Played out with sombre deliberation against a backdrop of seedy, sepia- tinted poverty, Deep Crimson is a quietly compelling anatomy of violent amour fou. Describing how amoral passion can turn ordinary people into monsters, Ripstein coolly clocks the grotesquery of his characters, but never allows them to become inhuman. Instead, he peppers their sedately paced serial-killing spree with moments of tenderness and vulnerability. Begun by blackmail and cemented by murder, their baleful romance is enriched further by a script full of mordant humour. "You look bigger than your photograph," whimpers one future victim when her suitor's "sister" looms large in the doorway. "I've always looked bigger," snaps back Coral, who, while she may be a stuffed sofa of psychotic jealousy, still smarts when people comment on her weight.Reuse content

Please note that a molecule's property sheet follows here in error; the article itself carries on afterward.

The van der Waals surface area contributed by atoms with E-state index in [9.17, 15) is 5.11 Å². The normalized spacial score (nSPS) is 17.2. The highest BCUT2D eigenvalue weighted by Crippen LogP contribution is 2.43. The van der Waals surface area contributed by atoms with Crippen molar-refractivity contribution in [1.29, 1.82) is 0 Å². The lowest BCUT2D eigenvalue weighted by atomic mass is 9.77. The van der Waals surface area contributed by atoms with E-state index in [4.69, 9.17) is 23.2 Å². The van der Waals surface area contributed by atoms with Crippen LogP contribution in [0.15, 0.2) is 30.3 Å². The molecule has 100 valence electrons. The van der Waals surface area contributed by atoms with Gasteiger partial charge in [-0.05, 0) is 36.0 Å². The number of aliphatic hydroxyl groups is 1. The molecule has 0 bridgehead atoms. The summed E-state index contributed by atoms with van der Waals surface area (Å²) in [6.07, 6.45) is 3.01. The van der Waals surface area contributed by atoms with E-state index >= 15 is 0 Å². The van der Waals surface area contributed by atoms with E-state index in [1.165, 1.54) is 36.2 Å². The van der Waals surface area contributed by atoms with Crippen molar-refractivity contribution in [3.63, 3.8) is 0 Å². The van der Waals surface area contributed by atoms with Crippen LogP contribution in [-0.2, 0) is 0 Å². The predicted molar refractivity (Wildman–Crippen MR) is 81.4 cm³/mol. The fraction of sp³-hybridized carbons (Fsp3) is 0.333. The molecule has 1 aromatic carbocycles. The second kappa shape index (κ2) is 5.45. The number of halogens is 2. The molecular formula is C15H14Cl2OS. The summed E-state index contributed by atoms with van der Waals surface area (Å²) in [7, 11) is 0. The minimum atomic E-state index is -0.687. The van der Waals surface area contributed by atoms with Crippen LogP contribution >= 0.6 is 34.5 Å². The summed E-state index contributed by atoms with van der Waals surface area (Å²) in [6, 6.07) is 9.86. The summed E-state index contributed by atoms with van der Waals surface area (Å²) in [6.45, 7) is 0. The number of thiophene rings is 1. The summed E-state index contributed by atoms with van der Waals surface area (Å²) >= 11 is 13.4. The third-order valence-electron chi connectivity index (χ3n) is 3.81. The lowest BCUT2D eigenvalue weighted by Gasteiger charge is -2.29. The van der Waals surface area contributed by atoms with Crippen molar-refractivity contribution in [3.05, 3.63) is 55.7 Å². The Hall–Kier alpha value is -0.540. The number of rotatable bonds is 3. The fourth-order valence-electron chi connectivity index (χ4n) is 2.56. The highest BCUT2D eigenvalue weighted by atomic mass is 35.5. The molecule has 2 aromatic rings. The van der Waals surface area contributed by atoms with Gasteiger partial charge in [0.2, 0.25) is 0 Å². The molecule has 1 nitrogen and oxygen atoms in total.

Set in 1949, Arturo Ripstein's Mexican version of The Honeymoon Killers stars Regina Orozco as Coral, a fat, single mother who answers an advertisement in the lonely hearts and meets up with the courtly Nicolas (Daniel Gimenez Cacho), a rug-wearing conman. Undeterred by his penchant for seducing, robbing and murdering lonely women, the besotted Coral abandons her children to become his partner in bed and "business".